“A handsome man is poised to make 13 percent more during his career than a ‘looks-challenged’ peer. Interestingly, the net benefit is slightly less for comely women, who may make up the difference by trading on their looks to marry men with higher earning potential. And some studies have shown that attractive people are more likely to be hired in a recession.”
The Huffington Post shares many of the same stats as above, but adds these:
“If you’re tall, chances are that you could be getting paid more than your shorter cohorts. One study revealed that every inch of height equaled a salary increase of about $789 per year. Based on this figure, a 6-foot tall person earns $5,525 more annually, as compared to a person who stands at 5 feet, 6 inches. In an attempt to explain this pay gap, researchers studied the DNA of 6,815 unrelated participants and found a direct link between height and intelligence. In short, the test results found that taller people are smarter and thus get higher-paying jobs.”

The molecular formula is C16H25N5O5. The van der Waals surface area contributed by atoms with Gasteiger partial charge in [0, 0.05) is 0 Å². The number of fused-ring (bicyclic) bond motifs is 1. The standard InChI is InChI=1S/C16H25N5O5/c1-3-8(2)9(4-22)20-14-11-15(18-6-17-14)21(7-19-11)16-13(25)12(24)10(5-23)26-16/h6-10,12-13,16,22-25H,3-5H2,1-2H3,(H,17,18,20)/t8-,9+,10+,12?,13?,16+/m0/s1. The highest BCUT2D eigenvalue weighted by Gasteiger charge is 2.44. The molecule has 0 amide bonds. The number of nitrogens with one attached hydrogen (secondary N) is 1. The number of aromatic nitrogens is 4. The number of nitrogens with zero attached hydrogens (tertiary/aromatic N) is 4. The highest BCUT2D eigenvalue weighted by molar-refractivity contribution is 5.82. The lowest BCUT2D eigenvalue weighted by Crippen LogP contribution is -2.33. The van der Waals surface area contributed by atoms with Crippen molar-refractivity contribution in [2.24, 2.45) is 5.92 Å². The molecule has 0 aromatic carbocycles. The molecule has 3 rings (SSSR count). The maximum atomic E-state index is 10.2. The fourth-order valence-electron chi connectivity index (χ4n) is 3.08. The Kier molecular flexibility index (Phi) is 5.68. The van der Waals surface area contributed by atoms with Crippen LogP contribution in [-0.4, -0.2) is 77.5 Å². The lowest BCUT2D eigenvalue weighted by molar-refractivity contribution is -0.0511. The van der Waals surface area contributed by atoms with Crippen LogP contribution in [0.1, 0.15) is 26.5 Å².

“According to a Forbes article, overweight workers are paid less than their normal-weight counterparts. On an annual basis, heavy women earn $8,666 less and heavy men $4,772 less than their trimmer colleagues.”
“A study found that, on average, workers who exercise routinely earn 9 percent more than their sedentary peers, according to a Time article. Workers who exercise three or more times a week can beef up their weekly pay by $80, as compared to their deskbound peers. Even weekend warriors can benefit from sweating it out, making slightly more than 5 percent in additional pay.”
“According to a Forbes article, a study showed that blondes get paid 7 percent more than female workers wearing another hair color. The boost in pay is equal to the pay bump that a worker would realize from an extra year of education, according to the study.”
“Another study found that women who wear makeup can earn over 30 percent more in pay than those who don’t wear it, according to PR Newswire.”
What Can We Do About It?
Ok, so let’s say you’re beauty challenged. What can you do to make yourself more attractive?
Well, the results are mixed on this one. Some research says there’s nothing you can do while others say there are some very clear things you can do.
After sorting through them, here’s what I say could make a difference:
1. Be tall. I know, not a lot you can do here. But women can wear high heels and men can wear some sort of heel to give them an extra inch. That’s an extra $789 a year!!! Fortunately I’m almost 6 feet 4 inches tall so this is the one “attractive” feature I have in my favor through genetics.